Optionally, the interface unit includes a heart rate receiver circuit therein that receives a radio frequency signal from a heart rate sensor/transmitter band 34. The user 12 fastens the band 34 around his/her chest. A heart rate or pulse signal is sent normally from the band 34 to the user's receiver which may be a cycle computer such as a Vetta VHR-25 cyclocomputer. The cyclocomputer is usually mounted on the bicycle handlebar. The transmitter band is close enough (within about three feet) to the receiver in the cyclocomputer to receive the weak signals transmitted. The heart rate receiver circuit in the interface unit 32 is located in the same place and is functionally the same as in the conventional cyclocomputer except that it generates a signal which is in turn fed to the CPU in the player 20 rather than a signal that is displayed on the handlebar mounted cyclocomputer.
The game CD player 20 is also connected to a remote game joystick controller or keypad 36 which is removably fastened to the interface unit 32. The interface unit 32 is electrically connected to the standard accessory input port on the keypad 36 by a cable 38. The keypad is connected to the game CD player 20 by game cable 40. The game CD player 20 normally accepts several player keypads for additional users to play interactive games together by connecting one keypad to another keypad. The interface unit 32 utilizes this feature to connect the interface unit 32 into the player central processing unit or CPU.
The exercise device, in this example, a stationary bicycle exercise stand 16, includes a resistance means such as a variable friction resistance roller or wheel 42. This friction roller may be set by the user manually, or optionally may include a servomotor connected to the interface unit 32 via leads 46. In this latter instance, the user may control the resistance setting via the keypad 36 and/or the resistance may be controlled automatically through the player 20 by the program in accordance with another aspect of the invention as will be subsequently described.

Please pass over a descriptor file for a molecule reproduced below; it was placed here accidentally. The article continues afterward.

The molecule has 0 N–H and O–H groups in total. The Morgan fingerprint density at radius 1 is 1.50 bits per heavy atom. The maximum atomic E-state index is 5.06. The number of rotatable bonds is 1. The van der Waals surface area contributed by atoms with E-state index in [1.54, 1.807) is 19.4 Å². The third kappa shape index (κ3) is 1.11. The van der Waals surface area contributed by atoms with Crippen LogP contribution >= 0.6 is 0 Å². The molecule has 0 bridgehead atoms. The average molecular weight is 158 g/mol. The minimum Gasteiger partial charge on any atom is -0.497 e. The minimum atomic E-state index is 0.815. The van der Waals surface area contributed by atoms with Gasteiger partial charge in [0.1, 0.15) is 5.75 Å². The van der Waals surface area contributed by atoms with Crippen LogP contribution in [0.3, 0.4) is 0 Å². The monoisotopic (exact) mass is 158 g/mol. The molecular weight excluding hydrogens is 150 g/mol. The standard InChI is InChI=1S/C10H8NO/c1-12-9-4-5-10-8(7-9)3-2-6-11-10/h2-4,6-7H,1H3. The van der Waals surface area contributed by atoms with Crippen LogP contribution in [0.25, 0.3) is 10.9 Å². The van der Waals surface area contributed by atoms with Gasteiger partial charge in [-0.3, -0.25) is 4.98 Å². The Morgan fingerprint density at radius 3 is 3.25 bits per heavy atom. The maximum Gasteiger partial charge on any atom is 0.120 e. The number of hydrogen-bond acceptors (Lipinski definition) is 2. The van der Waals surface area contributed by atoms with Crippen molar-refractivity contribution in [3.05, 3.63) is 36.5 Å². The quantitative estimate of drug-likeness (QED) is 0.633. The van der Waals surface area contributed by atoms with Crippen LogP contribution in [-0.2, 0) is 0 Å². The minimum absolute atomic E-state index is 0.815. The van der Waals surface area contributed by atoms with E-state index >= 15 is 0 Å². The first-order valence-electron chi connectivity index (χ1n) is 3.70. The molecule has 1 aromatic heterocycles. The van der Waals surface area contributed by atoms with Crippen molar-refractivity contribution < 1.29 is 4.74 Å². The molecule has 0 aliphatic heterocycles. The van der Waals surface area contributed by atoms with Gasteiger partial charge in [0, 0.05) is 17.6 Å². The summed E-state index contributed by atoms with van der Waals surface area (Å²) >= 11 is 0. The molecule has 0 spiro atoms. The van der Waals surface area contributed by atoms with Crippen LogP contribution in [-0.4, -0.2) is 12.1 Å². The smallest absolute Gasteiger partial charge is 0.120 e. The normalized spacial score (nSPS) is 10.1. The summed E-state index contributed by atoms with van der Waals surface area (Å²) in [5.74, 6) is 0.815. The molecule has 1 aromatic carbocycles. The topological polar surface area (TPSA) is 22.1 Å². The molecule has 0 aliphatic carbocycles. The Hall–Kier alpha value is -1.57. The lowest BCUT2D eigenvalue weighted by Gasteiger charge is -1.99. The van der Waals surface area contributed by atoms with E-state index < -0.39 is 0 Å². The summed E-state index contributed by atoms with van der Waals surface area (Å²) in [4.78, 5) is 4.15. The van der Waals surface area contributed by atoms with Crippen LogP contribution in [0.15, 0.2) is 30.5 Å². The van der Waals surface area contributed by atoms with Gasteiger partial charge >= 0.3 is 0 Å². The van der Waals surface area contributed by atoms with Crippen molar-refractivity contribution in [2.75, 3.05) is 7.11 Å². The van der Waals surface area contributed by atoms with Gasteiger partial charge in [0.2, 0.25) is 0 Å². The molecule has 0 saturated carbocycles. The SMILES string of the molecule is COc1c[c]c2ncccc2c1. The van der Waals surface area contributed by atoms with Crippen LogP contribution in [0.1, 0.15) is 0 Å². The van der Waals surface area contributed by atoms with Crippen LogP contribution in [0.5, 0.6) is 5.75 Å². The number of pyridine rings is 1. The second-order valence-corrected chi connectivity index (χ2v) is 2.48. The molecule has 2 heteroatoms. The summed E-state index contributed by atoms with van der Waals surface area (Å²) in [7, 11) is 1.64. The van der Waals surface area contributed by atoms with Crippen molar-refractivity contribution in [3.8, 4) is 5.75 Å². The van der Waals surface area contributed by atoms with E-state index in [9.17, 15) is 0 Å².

In order to set up the apparatus 10 in accordance with this embodiment of the invention. the user places the bicycle 14 on the stationary stand 16, hooks up the game player, such as a Panasonic REAL 3DO Interactive Multiplayer CD game console, to a TV or audio/video monitor 18 and connects the game player 20 to its remote keypad 36. The user then removes the cyclocomputer from the handlebar mount 28 and replaces it with the interface unit 32, and connects the keypad 36 to this interface unit 32 via connector cable 38 and optionally connects the resistance wheel 42 to the interface unit 32. Finally the user inserts a prerecorded video disc (CD) into the player, turns it on, starts the CD playing, and starts to ride, while watching the TV display.
The prerecorded video CD contains a control program in accordance with the invention and a sequence of preferably real time video and audio frames recorded thereon such as a sequence from a single track trail ride in Moab, Utah, etc. originally made utilizing a helmet cam POV video camera. As the user pedals, he can visually see and hear the route along the single track. In addition, the control program in accordance with the invention modifies the video sequence rate in the player 20 CPU fed to the TV 18 commensurately with the speed that the user 12 is pedaling. This gives the user/viewer a realistic feeling that he is actually following the route of the displayed single track in real time. In addition, the video sequence freezes when the user stops the bicycle, as would the scenery viewed on an actual ride.